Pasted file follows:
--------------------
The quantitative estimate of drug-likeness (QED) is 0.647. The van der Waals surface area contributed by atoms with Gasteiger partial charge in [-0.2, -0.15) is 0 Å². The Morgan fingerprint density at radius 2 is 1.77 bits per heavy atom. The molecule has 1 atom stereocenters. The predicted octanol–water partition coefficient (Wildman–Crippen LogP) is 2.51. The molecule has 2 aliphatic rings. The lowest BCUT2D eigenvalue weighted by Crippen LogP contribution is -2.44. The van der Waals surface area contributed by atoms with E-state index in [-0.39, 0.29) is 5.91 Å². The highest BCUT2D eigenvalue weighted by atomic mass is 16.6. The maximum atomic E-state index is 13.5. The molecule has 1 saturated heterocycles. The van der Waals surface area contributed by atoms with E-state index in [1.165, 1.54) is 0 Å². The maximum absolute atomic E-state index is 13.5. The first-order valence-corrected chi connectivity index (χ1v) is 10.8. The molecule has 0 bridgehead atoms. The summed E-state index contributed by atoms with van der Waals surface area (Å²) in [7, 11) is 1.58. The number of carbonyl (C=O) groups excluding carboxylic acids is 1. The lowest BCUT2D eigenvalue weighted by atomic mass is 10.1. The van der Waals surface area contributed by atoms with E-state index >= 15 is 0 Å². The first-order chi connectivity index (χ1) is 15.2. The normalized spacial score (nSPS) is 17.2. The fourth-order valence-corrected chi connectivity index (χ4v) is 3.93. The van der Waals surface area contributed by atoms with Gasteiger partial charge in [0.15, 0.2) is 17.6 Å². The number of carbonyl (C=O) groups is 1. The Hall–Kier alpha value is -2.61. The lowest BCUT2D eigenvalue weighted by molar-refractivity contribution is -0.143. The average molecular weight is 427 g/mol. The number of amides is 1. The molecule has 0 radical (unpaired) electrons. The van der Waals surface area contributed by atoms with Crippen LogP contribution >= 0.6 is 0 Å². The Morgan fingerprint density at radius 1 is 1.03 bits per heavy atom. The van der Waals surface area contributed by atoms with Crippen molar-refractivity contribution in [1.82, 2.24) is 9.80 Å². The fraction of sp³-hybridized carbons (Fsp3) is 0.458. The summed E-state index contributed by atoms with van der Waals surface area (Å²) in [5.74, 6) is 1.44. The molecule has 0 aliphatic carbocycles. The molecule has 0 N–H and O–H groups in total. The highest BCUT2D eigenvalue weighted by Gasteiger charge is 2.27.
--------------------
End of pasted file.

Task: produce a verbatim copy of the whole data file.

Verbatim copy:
The quantitative estimate of drug-likeness (QED) is 0.647. The van der Waals surface area contributed by atoms with Gasteiger partial charge in [-0.2, -0.15) is 0 Å². The Morgan fingerprint density at radius 2 is 1.77 bits per heavy atom. The molecule has 1 atom stereocenters. The predicted octanol–water partition coefficient (Wildman–Crippen LogP) is 2.51. The molecule has 2 aliphatic rings. The lowest BCUT2D eigenvalue weighted by Crippen LogP contribution is -2.44. The van der Waals surface area contributed by atoms with E-state index in [-0.39, 0.29) is 5.91 Å². The highest BCUT2D eigenvalue weighted by atomic mass is 16.6. The maximum atomic E-state index is 13.5. The molecule has 1 saturated heterocycles. The van der Waals surface area contributed by atoms with E-state index in [1.165, 1.54) is 0 Å². The maximum absolute atomic E-state index is 13.5. The first-order valence-corrected chi connectivity index (χ1v) is 10.8. The molecule has 0 bridgehead atoms. The summed E-state index contributed by atoms with van der Waals surface area (Å²) in [7, 11) is 1.58. The number of carbonyl (C=O) groups excluding carboxylic acids is 1. The lowest BCUT2D eigenvalue weighted by atomic mass is 10.1. The van der Waals surface area contributed by atoms with E-state index >= 15 is 0 Å². The first-order chi connectivity index (χ1) is 15.2. The normalized spacial score (nSPS) is 17.2. The fourth-order valence-corrected chi connectivity index (χ4v) is 3.93. The van der Waals surface area contributed by atoms with Gasteiger partial charge in [0.15, 0.2) is 17.6 Å². The number of carbonyl (C=O) groups is 1. The Hall–Kier alpha value is -2.61. The lowest BCUT2D eigenvalue weighted by molar-refractivity contribution is -0.143. The average molecular weight is 427 g/mol. The number of amides is 1. The molecule has 0 radical (unpaired) electrons. The van der Waals surface area contributed by atoms with Crippen LogP contribution >= 0.6 is 0 Å². The Morgan fingerprint density at radius 1 is 1.03 bits per heavy atom. The van der Waals surface area contributed by atoms with Crippen molar-refractivity contribution in [1.82, 2.24) is 9.80 Å². The fraction of sp³-hybridized carbons (Fsp3) is 0.458. The summed E-state index contributed by atoms with van der Waals surface area (Å²) in [5.74, 6) is 1.44. The molecule has 0 aliphatic carbocycles. The molecule has 0 N–H and O–H groups in total. The highest BCUT2D eigenvalue weighted by Gasteiger charge is 2.27.